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New sculptures

"It means a lot to me that the Noack foundry in Berlin, which has been highly regarded for decades, produces high-quality bronze sculptures from my models that can stand comparison with historical masterpieces."

Heinz Mack

Heinz Mack im Atelier der Bildgiesserei Noack
Heinz Mack im Atelier der Bildgiesserei Noack

Heinz Mack has worked with the Hermann Noack bronze foundry on a regular basis since 1984. More than thirty sculptures were created: works that are less than one metre high, as well as 10 or even 18 metre high steles that were created for a public space - such as the monumental "Obelisk" on Berlin's Henriettenplatz at the western end of Kurfürstendamm or the 30 metre high "Licht-Pfeiler" (Light Pillar) in front of the Europacenter.

Heinz Mack, born in 1931, has played a decisive role in shaping post-war art since the founding of the ZERO movement in 1957/58. His light steles, light reliefs and ZERO paintings as well as his pioneering expeditions to the desert and the Arctic became world-famous. He also created kinetic objects, shimmering and shimmering grid structures, bold photomontages that turned entire cities into utopian places of art, and even paintings that illustrate the physical laws of colour in a complex way. Mack's art was always guided by a view of the future, by the conviction that art can realise utopias. He was always inspired by progress, and he incorporated innovations in technology into his sculptural work in a variety of ways.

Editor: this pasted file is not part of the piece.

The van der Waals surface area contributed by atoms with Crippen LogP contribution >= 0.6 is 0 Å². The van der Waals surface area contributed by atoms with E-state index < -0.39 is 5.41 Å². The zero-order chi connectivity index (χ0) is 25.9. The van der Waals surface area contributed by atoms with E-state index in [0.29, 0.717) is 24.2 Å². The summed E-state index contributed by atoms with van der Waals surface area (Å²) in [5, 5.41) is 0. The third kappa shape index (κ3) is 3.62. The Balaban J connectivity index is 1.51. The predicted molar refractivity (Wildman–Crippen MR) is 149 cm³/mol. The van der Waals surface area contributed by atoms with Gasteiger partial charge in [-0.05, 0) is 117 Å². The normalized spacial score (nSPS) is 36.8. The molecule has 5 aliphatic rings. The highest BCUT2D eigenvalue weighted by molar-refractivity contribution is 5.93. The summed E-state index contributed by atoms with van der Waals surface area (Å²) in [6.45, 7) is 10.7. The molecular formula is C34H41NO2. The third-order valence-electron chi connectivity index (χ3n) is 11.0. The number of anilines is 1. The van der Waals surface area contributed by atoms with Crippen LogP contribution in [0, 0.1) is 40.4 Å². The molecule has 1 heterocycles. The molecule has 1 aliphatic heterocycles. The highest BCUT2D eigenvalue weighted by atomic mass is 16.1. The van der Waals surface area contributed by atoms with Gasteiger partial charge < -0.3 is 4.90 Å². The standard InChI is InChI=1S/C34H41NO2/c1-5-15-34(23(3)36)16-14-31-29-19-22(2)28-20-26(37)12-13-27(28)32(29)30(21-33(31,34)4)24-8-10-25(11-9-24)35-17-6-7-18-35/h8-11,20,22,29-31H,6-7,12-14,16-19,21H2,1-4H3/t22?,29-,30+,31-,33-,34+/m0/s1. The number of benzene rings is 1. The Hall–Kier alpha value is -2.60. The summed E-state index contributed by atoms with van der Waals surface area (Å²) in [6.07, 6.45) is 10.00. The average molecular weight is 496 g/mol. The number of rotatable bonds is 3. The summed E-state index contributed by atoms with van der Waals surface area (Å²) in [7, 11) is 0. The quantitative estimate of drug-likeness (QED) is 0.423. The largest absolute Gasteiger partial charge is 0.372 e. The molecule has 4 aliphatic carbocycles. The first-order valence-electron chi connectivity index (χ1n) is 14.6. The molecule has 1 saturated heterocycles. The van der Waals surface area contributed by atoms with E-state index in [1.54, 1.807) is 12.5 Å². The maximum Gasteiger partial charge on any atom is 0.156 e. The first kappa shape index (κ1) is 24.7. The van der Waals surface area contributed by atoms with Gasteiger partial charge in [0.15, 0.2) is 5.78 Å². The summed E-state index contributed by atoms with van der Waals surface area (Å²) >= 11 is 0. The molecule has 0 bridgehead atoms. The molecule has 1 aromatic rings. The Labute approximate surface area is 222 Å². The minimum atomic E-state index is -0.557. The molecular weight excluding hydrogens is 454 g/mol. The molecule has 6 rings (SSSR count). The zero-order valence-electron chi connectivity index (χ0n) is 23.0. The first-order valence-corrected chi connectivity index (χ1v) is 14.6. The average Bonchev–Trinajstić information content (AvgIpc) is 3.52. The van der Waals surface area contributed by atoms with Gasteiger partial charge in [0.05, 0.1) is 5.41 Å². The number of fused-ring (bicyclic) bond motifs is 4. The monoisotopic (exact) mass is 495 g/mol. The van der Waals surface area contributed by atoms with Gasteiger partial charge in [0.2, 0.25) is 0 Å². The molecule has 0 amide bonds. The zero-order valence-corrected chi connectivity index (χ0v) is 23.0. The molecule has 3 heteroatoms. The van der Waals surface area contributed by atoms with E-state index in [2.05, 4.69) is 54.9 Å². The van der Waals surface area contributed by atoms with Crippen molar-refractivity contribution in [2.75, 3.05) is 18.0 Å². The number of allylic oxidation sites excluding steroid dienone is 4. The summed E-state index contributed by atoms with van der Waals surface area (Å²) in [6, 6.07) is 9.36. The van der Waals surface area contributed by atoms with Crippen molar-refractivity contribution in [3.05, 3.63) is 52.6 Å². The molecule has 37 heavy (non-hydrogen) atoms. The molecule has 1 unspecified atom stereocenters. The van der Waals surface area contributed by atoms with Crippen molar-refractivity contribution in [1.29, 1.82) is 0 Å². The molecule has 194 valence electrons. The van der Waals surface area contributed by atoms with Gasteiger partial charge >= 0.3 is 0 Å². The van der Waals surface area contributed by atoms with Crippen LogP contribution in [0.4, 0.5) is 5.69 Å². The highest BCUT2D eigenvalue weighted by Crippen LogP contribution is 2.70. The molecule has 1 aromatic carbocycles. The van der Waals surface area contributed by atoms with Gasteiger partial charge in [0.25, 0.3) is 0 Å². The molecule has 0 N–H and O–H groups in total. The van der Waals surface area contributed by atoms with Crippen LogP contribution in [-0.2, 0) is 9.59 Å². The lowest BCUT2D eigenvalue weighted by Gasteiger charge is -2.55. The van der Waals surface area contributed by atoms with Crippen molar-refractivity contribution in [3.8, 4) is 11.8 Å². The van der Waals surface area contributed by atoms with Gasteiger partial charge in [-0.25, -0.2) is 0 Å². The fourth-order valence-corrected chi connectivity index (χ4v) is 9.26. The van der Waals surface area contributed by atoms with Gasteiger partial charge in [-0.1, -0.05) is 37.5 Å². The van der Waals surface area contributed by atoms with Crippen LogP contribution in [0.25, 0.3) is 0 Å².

Mack had not worked with bronze since his student days at the Düsseldorf Art Academy in the early fifties. Instead of bronze casting, one of the oldest inventions of mankind, which had existed for thousands of years, he favoured new artistic techniques that he developed himself. Since 1984, however, it "grabbed" him and he began to explore how he could use the heavy bronze for his art. "The sculptures come to life when they have the right light. Because they are objects of light, instruments of light and an expression of its energy," says Mack.

He also achieved his goal of immaterialisation, of optical dissolution through the rays of light, in the Bonze, by experimenting with the mostly abstract forms and volumes, not least through the appropriate surface treatment, intensive smoothing and polishing, but also other processes. Another aspect is central to understanding Mack's work with bronze. The artist, who created something completely new in the ZERO era and continued to cause a stir with his innovations thereafter, consciously engages with art history in his bronze sculptures